Yesterday, my friend Jim Lenahan from Gannett dragged me and John Stone into the Gannett headquarters in McLean, Virginia to talk to their superstars about a software project we want to do with them. From the moment we got there, however, I found myself awash in pointers that indicate that Gannett is still making strides to innovate, carrying on a 26 year tradition of making first moves. And it all started with the Scandinavians.
What’s Swedish for “Mentoring?”
At 10AM, I wandered into the kickoff of a two day meeting where Jim addressed a room half full of Norwegian and half full of Swedish news professionals. Tord Nedrelid and Bjorn Ottersen were amongst the leaders in the room, learning from Gannett about how to innovate with their web properties, how to build community platforms around news, and how to build blogging into news.
Hanging With the Pirates
Before my 1PM meeting, Jim took John and I upstairs to 11g, the area led by Michael Maness, Vice President of Innovation. We saw their commitment to innovation practices such as those followed by Ideo and InnoSight. The whole area, by the way, was a total pirate ship zone, where all kinds of ideas were being considered. I can’t talk about specifics, because I’m not sure what wasn’t ready for prime time yet, but let’s say that if I were working for Gannett, I’d be looking to sneak in there.
No Scare Tactics Here
Later, at the meeting, I meet with Chris Saridakis, President of Gannett Digital, and some of his team (Jennifer Carroll, VP/content and audience, Kevin LeFew, VP/technology and operations, Peter Lundquist, VP/product development), and John Stone and I pitched our concept to the team. As part of my presentation, I did some of my best faux Jeff Jarvis, citing how media is screwed and they have to get on board, and throw out the old models, and…
..and they were very much in the, “yeah, we get that. We’re on board. Let’s do cool things!” camp.
They’re Already Doing It
Simply, not only did Chris Sardakis and team get it. They, along with Michael Maness’s team, were already doing some really forward-moving projects. For instance, have you seen Make the Charts? It’s local ranking charts for local bands. So, if you’re in a punk band in DC, you can see how you rank, according to the local community. Borrowing from the DNA of USAToday, one of the first truly national-focused papers (if not, the first) in the US, Make the Charts takes National-done-local to a new inflection.
Another project they’re behind is Moms Like Me, which aggregates a mom presence across several platforms.
If you haven’t looked at USAToday.com closely, you might not have noticed their implementation of the Pluck social components under the hood. That extends to their 80-something local area newspapers in the Gannett system. I’ve used USAToday.com on slide presentations forever, because of how there are commenting, voting, and profile elements built in. It was nice to hear some of the behind the scenes from Gannett’s James Ku from Reno, NV, too.
Live In Front of a Studio Audience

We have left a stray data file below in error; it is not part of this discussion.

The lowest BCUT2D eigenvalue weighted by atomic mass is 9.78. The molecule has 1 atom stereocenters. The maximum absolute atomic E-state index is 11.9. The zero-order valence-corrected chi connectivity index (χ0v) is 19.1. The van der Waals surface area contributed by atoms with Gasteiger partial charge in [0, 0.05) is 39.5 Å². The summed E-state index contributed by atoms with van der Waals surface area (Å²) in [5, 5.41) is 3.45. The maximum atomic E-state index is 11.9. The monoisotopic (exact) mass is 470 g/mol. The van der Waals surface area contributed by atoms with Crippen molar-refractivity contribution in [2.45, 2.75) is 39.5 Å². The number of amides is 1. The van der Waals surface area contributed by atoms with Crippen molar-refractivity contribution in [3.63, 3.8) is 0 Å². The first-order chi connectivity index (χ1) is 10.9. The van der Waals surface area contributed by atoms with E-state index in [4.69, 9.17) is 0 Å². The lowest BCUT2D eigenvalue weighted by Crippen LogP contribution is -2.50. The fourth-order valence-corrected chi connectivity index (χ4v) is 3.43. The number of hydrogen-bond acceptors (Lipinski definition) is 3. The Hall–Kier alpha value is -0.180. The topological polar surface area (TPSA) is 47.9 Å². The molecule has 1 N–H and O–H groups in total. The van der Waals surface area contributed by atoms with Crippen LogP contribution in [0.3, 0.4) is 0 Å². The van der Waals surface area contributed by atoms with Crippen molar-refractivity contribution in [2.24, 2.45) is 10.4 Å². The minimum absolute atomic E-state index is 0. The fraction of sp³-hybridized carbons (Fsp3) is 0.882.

Later that night, I presented to a packed crowd at the 11g room. In the audience were all kinds of really interesting and engaged people. I was excited that USAToday’s Executive Editor, Ken Paulson, stayed through my presentation and seemed reasonably engaged (he didn’t jump up and yell bullsh!t at any point). I also had people like Broadcast president Dave Louge, and a few other executives that Jim Lenahan kindly named, but that I failed to write down (so sorry, but you were appreciated, too). I saw my friend Jodi, and my new friend, Mary, and I spoke to Larissa, and Eduardo (from the 11g) team, and lots of other people who I might not remember your names well enough to type here.
The presentation is balled up in a trash can somewhere, but essentially, I imparted a message that media makers need to atomize, to modularize, to give your ideas handles, and to start seeing themselves as being in the information business, not the newspaper business. I pushed with passion the idea that communities want better relationships with advertising, as opposed to simple placement against content, and that media organizations could actually lead this space, instead of accepting the editorial-only side of the business equation. The rest of what I said might eventually come available here, though Mogulus had trouble at the very moment we started recording.
What I Took Away
I never presume that companies “don’t get it,” at least not the companies kind enough to indulge my visits, and seek out what I think might come next. But I guess I do still have some bias around what I perceived would be the level-set of people inside a big news organization like Gannett. I need to keep myself open to the perspective that these big companies “get it” just fine, and that my role is to help further augment their visions with my industry learnings and implementation guidance, instead of thinking that I’m going to bring fire to the natives every time.
Sure, not every company gets it, and yes, every company has different views of how this will all go, but with my eyes opened by all the bright minds I encountered in my long day at Gannett, I feel that I’m going to presume that there are voices and minds inside who see the future just as clearly as you or me, and I’m going to listen better.
By the way, Jim Lenahan and I met at the first BlogWorld Expo, where I complimented him on being the only big media company there. I got more long tail business leads out of that one conference than any event before or since. I hope some day someone says that about my New Marketing Summit events.
What say you?
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